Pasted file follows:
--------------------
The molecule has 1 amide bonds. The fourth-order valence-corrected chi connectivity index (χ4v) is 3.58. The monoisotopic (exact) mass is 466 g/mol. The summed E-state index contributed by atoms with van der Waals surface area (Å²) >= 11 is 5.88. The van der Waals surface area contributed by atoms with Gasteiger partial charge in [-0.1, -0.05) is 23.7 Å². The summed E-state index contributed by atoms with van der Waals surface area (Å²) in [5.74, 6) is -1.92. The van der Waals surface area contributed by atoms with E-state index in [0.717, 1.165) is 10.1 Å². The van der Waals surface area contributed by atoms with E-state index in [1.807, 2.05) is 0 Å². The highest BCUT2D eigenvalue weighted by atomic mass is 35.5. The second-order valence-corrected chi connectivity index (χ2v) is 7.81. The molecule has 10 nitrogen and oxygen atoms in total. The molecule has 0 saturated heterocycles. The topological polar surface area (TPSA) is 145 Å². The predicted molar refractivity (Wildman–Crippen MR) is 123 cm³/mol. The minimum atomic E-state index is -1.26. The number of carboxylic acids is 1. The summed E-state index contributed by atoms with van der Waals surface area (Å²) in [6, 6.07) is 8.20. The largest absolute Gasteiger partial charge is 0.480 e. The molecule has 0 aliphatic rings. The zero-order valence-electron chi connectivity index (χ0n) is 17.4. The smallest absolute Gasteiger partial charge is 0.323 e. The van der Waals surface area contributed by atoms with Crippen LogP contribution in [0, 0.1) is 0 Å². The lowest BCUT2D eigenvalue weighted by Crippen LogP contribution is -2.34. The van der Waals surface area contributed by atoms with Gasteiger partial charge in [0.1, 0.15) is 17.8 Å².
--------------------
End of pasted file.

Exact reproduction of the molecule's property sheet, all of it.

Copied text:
The molecule has 1 amide bonds. The fourth-order valence-corrected chi connectivity index (χ4v) is 3.58. The monoisotopic (exact) mass is 466 g/mol. The summed E-state index contributed by atoms with van der Waals surface area (Å²) >= 11 is 5.88. The van der Waals surface area contributed by atoms with Gasteiger partial charge in [-0.1, -0.05) is 23.7 Å². The summed E-state index contributed by atoms with van der Waals surface area (Å²) in [5.74, 6) is -1.92. The van der Waals surface area contributed by atoms with E-state index in [0.717, 1.165) is 10.1 Å². The van der Waals surface area contributed by atoms with E-state index in [1.807, 2.05) is 0 Å². The highest BCUT2D eigenvalue weighted by atomic mass is 35.5. The second-order valence-corrected chi connectivity index (χ2v) is 7.81. The molecule has 10 nitrogen and oxygen atoms in total. The molecule has 0 saturated heterocycles. The topological polar surface area (TPSA) is 145 Å². The predicted molar refractivity (Wildman–Crippen MR) is 123 cm³/mol. The minimum atomic E-state index is -1.26. The number of carboxylic acids is 1. The summed E-state index contributed by atoms with van der Waals surface area (Å²) in [6, 6.07) is 8.20. The largest absolute Gasteiger partial charge is 0.480 e. The molecule has 0 aliphatic rings. The zero-order valence-electron chi connectivity index (χ0n) is 17.4. The smallest absolute Gasteiger partial charge is 0.323 e. The van der Waals surface area contributed by atoms with Crippen LogP contribution in [0, 0.1) is 0 Å². The lowest BCUT2D eigenvalue weighted by Crippen LogP contribution is -2.34. The van der Waals surface area contributed by atoms with Gasteiger partial charge in [0.1, 0.15) is 17.8 Å².